“This is the most complex of my designs yet,” the celebrated designer said to the inspecting client and entourage. “There are five peripheral sections in addition to the central motif giving us six ‘rooms’ within the labyrinth. The challenge has been to give each of these rooms a different theme through plantings and ornaments while maintaining a cohesive whole.”
“So, that’s all of these marble statues and what-not I’ve been paying for?” The client was not a gardening man. He’d been advised that the grounds of his new house and headquarters required a feature and Mr Gabbordo had been recommended as the man of the moment. Overall he’d been impressed by the man’s business-like attitude and drive.
“Yes and absolutely essential to the tone and timbre of the piece, Mr Ainsley,” the designer replied. “Additionally because we commissioned original works by rising artists I believe the collection will appreciate in value.”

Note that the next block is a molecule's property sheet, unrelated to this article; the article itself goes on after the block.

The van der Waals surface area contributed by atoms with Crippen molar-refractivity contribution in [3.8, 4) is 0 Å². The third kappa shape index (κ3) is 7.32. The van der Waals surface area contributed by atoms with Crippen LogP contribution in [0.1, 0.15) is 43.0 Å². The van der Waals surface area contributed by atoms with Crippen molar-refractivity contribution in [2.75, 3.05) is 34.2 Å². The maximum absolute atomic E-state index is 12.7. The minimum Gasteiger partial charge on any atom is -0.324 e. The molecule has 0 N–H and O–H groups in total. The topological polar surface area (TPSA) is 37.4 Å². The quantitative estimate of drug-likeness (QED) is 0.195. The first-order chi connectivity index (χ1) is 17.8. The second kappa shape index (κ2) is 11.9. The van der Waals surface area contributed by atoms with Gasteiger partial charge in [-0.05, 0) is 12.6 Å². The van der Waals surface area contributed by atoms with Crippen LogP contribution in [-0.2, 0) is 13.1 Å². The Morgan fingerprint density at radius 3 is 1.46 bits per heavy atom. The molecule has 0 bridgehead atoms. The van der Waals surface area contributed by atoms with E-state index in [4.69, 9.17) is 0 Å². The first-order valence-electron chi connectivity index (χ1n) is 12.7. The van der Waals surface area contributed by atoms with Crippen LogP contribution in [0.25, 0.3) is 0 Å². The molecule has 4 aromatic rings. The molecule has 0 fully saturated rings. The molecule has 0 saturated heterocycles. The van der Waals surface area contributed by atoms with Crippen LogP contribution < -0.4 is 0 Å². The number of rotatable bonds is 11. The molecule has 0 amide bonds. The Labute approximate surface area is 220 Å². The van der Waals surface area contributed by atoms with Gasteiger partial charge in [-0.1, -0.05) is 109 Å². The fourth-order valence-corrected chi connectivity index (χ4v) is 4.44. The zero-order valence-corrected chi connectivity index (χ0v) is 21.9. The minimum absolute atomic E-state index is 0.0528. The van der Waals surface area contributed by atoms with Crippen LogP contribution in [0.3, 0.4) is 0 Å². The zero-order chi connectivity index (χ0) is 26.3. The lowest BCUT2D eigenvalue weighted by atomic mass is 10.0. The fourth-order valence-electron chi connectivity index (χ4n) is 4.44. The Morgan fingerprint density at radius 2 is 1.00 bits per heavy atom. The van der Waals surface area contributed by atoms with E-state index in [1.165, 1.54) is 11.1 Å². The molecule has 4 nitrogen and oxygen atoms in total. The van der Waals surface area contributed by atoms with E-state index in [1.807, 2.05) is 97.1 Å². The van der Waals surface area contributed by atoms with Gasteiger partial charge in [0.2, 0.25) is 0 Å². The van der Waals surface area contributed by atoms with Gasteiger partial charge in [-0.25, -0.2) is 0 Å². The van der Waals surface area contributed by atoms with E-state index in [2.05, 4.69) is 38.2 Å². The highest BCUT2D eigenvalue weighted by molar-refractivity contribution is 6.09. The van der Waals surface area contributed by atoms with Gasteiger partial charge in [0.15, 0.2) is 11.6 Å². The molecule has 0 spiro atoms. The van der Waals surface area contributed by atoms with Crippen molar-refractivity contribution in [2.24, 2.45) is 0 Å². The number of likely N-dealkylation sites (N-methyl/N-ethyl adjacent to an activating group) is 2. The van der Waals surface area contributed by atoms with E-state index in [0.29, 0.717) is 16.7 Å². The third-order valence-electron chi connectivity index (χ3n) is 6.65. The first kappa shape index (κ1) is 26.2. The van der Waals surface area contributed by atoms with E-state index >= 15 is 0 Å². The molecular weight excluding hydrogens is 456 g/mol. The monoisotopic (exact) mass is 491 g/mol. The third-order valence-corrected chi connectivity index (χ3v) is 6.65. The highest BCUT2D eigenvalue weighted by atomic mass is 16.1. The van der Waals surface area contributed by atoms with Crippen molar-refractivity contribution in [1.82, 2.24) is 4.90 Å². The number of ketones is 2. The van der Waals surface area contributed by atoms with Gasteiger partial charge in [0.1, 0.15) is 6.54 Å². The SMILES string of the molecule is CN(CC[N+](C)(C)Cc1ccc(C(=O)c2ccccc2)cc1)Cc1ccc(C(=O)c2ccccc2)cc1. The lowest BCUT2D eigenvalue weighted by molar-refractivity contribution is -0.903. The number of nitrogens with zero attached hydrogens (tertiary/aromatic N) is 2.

“Indeed, sir,” put in one of Mr Ainsley’s assistants, “we’ve already been approached by the State Art Gallery to consider allowing one of the pieces to be included in a six month exhibition.” As she finished speaking they entered a space centred on a sundial.
“This,” explained Mr Gabbordo whose flair was variously explained as Italian or West African, “is the first of our central areas and it is here that we begin to see the cohesive theme of the overall design.”
“Which is?” The accountant was actually enjoying the tour.
“A belief from my homeland that the centre of every labyrinth is a doorway.”
“Yes, a doorway,” Mr Gabbordo smiled sadly, “and you’re about to show me where this one goes.”
He moved his hands and the air behind the group pulled on them.
“I need the one that takes me home.”